Don’t Neglect Sustainable Developmenmt Goals-CaPRI Report Urges Caribbean Leaders
When heads of government meet at the United Nations later this week to celebrate the 70th anniversary of the organisation, they will also be signing a declaration to usher in the Sustainable Development Goals (SDGs).
The SDGs are a set of 17 goals that will guide the global development agenda for the next 15 years and will replace the Millennium Development Goals (MDGs). As with the MDGs, Caribbean countries will have to adopt these goals along with the 169 development
A brief put out by the Caribbean Policy Research Institute (CaPRI) has argued that Caribbean governments were justified in paying scant regard to the MDGs given that the goals were irrelevant to the region. Now with the advent of the SDGs, CaPRI is calling on Caribbean leaders to engage the new goals given the implications they hold for the region.
The paper, which focused largely on the issue of climate change as embodied in SDGs 13 and 14, pointed out that the region faces disproportionately the impacts of climate change and, as such, cannot afford inaction in this regard.
SDG 13 urges world leaders to take urgent action to combat climate change and its impacts while SDG 14 asks countries to conserve and sustainably use the oceans, seas and marine resources for sustainable development.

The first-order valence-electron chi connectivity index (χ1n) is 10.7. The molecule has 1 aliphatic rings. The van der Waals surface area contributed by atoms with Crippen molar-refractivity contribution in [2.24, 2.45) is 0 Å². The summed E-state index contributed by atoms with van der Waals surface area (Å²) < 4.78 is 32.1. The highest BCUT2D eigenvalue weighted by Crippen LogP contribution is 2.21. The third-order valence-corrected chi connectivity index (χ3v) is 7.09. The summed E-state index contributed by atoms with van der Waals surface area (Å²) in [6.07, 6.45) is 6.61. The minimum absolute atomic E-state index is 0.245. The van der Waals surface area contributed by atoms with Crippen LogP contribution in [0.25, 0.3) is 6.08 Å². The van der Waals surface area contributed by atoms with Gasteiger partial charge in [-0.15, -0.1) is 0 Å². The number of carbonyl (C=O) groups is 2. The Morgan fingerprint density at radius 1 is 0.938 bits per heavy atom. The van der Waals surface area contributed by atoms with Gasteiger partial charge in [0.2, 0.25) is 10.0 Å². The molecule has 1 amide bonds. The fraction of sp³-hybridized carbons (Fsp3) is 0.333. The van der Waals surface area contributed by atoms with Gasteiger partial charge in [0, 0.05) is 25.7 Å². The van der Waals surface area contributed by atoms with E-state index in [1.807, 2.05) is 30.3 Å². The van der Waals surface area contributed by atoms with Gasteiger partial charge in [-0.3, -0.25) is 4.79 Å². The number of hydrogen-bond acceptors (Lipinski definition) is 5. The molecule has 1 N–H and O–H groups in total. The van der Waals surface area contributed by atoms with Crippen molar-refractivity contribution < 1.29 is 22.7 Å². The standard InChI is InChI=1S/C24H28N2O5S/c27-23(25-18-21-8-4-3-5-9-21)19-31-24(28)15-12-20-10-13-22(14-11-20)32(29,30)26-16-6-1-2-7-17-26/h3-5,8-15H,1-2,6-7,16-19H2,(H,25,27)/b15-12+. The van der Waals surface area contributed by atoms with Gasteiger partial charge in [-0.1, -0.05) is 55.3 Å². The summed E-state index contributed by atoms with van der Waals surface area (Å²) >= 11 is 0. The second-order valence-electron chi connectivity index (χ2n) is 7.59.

According to the CaPRI brief, "Caribbean governments were right to treat the Millennium Development Goals with polite disregard given its narrow focus on extreme poverty, public health, and educational access - not the most important priorities of middle-income, small island states. With the Caribbean on the front line of the consequences of climate change and poor marine environmental management, we are urging the governments in the region to engage the new agenda with some seriousness."
Among the eight recommendations outlined in the brief is a call for review of regulation regarding land use and construction, mobilisation of UN funds to address mitigation needs, review of fish-harvesting regulations and fishing subsidies with an aim to stop overfishing and the commissioning of an audit of important natural resources.
"Many of the non-economic challenges in poor and middle-income countries can be related to the absence of widespread economic prosperity. And so it is with some of the environmental challenges in the Caribbean. With higher income levels, as it has done elsewhere, will surely come a greater appreciation for the quality of the environment. That may very well come to pass in time. But therein lies a paradox. The environmental dangers that the Caribbean faces are urgent. Failure to address them with the required urgency, on a global scale, pose dangers that will be realised long before economic growth can elevate the collective appreciation of conservation," the brief said.